Jackson Bay is a gently curving bay 24 kilometres wide, located on the West Coast of New Zealand's South Island. It faces the Tasman Sea to the north, and is backed by the Southern Alps. The westernmost point of the bay is marked by the headland of Jackson Head; in the northeast the end of the bay is less well defined, but the small alluvial fan of the Turnbull and Okuru Rivers might be considered its farthest point. The small Open Bay Islands lie five kilometres off the coast at this point.
The bay marks a major change in the terrain of the west coast. To the north, narrow fertile plains lie between the mountains and the sea, allowing for moderately intensive farming of livestock. To the south, the coastal plains disappear as the land becomes steeper and more majestically mountainous. Within 60 kilometres, the first of the deep glacial valleys that further south become the fjords of Fiordland start to become evident, with Lake McKerrow at the foot of the Hollyford Track.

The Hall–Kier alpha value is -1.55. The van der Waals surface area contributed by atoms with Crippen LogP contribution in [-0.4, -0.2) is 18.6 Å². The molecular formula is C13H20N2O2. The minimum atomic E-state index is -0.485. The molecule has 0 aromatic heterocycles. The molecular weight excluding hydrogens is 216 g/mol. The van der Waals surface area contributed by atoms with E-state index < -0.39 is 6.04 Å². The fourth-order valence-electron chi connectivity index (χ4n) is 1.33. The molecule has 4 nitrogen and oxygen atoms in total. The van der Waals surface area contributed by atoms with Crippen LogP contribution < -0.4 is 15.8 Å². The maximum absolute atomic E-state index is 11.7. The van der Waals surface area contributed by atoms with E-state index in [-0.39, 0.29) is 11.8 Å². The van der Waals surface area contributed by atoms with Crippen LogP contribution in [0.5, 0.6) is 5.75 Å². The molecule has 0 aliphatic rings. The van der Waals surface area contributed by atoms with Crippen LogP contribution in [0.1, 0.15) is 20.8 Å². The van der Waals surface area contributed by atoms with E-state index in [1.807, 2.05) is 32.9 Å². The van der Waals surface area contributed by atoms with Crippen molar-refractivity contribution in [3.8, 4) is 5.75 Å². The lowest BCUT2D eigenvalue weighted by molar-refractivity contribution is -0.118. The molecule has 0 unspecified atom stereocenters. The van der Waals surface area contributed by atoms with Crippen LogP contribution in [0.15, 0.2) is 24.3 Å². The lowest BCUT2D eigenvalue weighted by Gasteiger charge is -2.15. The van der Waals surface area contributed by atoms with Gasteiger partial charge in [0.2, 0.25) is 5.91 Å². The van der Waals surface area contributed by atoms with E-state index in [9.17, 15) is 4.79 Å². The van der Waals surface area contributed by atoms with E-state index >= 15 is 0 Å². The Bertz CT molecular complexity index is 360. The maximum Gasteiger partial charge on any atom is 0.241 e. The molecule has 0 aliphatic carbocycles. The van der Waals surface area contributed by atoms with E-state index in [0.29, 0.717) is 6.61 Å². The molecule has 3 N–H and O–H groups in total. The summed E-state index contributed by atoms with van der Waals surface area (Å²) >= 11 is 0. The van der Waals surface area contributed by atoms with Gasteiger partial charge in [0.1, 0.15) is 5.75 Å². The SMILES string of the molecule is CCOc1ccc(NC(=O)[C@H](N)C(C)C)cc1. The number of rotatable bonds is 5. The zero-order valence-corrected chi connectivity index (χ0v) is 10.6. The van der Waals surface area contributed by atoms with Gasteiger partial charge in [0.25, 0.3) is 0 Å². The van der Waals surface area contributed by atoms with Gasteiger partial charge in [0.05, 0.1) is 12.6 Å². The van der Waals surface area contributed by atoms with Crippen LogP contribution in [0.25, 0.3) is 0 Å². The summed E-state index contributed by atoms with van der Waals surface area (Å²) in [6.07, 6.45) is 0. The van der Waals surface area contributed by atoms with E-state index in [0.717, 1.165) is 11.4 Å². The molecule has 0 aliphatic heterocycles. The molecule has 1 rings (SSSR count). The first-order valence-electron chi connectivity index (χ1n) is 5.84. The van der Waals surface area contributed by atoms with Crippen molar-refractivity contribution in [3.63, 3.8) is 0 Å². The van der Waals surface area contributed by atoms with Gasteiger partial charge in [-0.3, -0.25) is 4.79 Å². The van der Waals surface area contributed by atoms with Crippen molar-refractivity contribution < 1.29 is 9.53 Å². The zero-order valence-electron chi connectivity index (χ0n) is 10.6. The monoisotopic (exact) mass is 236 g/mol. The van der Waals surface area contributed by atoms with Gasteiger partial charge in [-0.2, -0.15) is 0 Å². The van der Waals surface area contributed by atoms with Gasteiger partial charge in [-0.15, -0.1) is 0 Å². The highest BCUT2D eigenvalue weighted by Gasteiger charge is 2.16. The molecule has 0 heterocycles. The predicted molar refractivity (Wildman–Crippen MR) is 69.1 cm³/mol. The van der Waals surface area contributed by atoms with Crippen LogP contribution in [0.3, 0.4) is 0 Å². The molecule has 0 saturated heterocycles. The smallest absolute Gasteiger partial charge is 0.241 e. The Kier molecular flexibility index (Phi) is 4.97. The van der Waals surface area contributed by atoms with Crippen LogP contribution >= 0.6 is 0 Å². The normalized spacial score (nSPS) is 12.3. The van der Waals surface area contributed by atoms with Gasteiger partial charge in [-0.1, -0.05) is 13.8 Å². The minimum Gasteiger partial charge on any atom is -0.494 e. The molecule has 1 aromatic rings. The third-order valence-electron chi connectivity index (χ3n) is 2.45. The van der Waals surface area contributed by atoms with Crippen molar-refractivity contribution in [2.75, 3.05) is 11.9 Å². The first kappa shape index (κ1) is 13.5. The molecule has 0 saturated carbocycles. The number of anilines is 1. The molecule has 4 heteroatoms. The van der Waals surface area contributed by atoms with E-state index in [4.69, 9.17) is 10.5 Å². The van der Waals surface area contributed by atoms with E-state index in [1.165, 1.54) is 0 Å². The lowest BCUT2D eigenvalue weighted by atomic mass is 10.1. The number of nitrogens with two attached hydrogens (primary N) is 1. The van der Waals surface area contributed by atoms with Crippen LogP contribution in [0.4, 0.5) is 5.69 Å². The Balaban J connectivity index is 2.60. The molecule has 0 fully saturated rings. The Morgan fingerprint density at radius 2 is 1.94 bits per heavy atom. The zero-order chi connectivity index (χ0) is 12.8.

The bay marks the farthest extent of the West Coast's road network: the small road which meanders along the coast from Haast, 32 kilometres to the northeast, terminates at the sleepy fishing village of Jackson Bay, close to Jackson Head. This was the site of the landing of the early settlers of the area, and is close to the mouth of the Arawhata (or Arawata) River. The third river to enter the Tasman along this stretch of coast is the Waiatoto River, which enters the bay 10 kilometres to the east of Jackson Head.
Jackson Bay was named Open Bay by Captain Cook; the origins of its current name are obscure. Possible namesake sources include: Port Jackson, New South Wales; James Hayter Jackson, a local whaler; or William Jackson, a sealer said to have been part of a party that was marooned in the area in 1810.
- Reed, A. W. (2002). The Reed Dictionary of New Zealand Place Names. Auckland: Reed Books. ISBN 0-7900-0761-4.
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